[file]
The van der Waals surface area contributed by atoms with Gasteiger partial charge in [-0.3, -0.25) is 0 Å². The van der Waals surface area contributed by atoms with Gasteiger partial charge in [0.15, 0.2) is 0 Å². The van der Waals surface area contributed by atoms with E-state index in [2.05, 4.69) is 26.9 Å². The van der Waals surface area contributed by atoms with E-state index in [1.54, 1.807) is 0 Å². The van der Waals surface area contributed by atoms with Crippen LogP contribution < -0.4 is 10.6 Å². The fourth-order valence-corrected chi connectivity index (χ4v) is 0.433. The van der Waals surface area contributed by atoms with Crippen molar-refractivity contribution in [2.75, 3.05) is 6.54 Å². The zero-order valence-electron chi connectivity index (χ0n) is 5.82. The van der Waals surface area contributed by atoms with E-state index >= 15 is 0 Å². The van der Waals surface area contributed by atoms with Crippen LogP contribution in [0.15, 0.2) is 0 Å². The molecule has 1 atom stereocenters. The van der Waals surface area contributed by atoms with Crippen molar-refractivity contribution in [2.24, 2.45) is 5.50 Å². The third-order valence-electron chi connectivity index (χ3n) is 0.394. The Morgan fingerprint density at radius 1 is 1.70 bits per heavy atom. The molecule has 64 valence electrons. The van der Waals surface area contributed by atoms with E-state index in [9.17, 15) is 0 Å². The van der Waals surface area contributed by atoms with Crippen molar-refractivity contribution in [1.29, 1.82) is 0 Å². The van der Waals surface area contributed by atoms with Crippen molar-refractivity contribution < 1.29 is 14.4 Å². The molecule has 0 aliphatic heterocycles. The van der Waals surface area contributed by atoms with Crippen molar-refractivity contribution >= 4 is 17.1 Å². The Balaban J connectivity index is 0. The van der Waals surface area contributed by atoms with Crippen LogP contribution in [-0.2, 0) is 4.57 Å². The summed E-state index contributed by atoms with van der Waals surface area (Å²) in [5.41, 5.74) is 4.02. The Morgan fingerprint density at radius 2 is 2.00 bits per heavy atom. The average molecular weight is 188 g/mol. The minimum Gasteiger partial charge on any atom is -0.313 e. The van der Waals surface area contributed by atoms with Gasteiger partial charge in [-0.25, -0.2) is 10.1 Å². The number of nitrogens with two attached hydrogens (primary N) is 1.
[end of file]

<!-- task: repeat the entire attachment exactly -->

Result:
The van der Waals surface area contributed by atoms with Gasteiger partial charge in [-0.3, -0.25) is 0 Å². The van der Waals surface area contributed by atoms with Gasteiger partial charge in [0.15, 0.2) is 0 Å². The van der Waals surface area contributed by atoms with E-state index in [2.05, 4.69) is 26.9 Å². The van der Waals surface area contributed by atoms with E-state index in [1.54, 1.807) is 0 Å². The van der Waals surface area contributed by atoms with Crippen LogP contribution < -0.4 is 10.6 Å². The fourth-order valence-corrected chi connectivity index (χ4v) is 0.433. The van der Waals surface area contributed by atoms with Crippen molar-refractivity contribution in [2.75, 3.05) is 6.54 Å². The zero-order valence-electron chi connectivity index (χ0n) is 5.82. The van der Waals surface area contributed by atoms with E-state index >= 15 is 0 Å². The van der Waals surface area contributed by atoms with Crippen LogP contribution in [0.15, 0.2) is 0 Å². The molecule has 1 atom stereocenters. The van der Waals surface area contributed by atoms with Crippen molar-refractivity contribution in [2.24, 2.45) is 5.50 Å². The third-order valence-electron chi connectivity index (χ3n) is 0.394. The Morgan fingerprint density at radius 1 is 1.70 bits per heavy atom. The molecule has 64 valence electrons. The van der Waals surface area contributed by atoms with E-state index in [9.17, 15) is 0 Å². The van der Waals surface area contributed by atoms with Crippen molar-refractivity contribution in [1.29, 1.82) is 0 Å². The van der Waals surface area contributed by atoms with Crippen molar-refractivity contribution < 1.29 is 14.4 Å². The molecule has 0 aliphatic heterocycles. The van der Waals surface area contributed by atoms with Crippen molar-refractivity contribution >= 4 is 17.1 Å². The Balaban J connectivity index is 0. The van der Waals surface area contributed by atoms with Crippen LogP contribution in [-0.2, 0) is 4.57 Å². The summed E-state index contributed by atoms with van der Waals surface area (Å²) in [5.41, 5.74) is 4.02. The Morgan fingerprint density at radius 2 is 2.00 bits per heavy atom. The average molecular weight is 188 g/mol. The minimum Gasteiger partial charge on any atom is -0.313 e. The van der Waals surface area contributed by atoms with Gasteiger partial charge in [-0.25, -0.2) is 10.1 Å². The number of nitrogens with two attached hydrogens (primary N) is 1.